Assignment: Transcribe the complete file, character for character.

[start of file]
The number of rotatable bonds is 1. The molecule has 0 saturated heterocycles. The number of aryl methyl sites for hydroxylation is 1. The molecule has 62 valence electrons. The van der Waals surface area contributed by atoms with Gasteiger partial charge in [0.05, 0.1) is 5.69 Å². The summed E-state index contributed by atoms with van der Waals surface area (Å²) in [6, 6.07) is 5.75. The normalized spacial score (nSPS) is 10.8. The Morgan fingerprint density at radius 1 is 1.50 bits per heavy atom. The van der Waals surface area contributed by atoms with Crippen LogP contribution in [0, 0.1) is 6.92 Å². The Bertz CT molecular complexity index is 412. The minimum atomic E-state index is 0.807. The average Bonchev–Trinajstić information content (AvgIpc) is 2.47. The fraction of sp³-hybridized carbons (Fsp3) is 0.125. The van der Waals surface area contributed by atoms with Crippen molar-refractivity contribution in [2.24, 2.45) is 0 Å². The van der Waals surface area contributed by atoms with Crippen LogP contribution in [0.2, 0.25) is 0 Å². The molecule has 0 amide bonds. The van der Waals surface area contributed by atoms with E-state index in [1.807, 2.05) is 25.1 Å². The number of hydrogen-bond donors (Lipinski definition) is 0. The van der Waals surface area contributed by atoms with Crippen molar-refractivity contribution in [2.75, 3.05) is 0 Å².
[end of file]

The number of rotatable bonds is 1. The molecule has 0 saturated heterocycles. The number of aryl methyl sites for hydroxylation is 1. The molecule has 62 valence electrons. The van der Waals surface area contributed by atoms with Gasteiger partial charge in [0.05, 0.1) is 5.69 Å². The summed E-state index contributed by atoms with van der Waals surface area (Å²) in [6, 6.07) is 5.75. The normalized spacial score (nSPS) is 10.8. The Morgan fingerprint density at radius 1 is 1.50 bits per heavy atom. The van der Waals surface area contributed by atoms with Crippen LogP contribution in [0, 0.1) is 6.92 Å². The Bertz CT molecular complexity index is 412. The minimum atomic E-state index is 0.807. The average Bonchev–Trinajstić information content (AvgIpc) is 2.47. The fraction of sp³-hybridized carbons (Fsp3) is 0.125. The van der Waals surface area contributed by atoms with Crippen molar-refractivity contribution in [2.24, 2.45) is 0 Å². The van der Waals surface area contributed by atoms with Crippen LogP contribution in [0.2, 0.25) is 0 Å². The molecule has 0 amide bonds. The van der Waals surface area contributed by atoms with E-state index in [1.807, 2.05) is 25.1 Å². The number of hydrogen-bond donors (Lipinski definition) is 0. The van der Waals surface area contributed by atoms with Crippen molar-refractivity contribution in [2.75, 3.05) is 0 Å².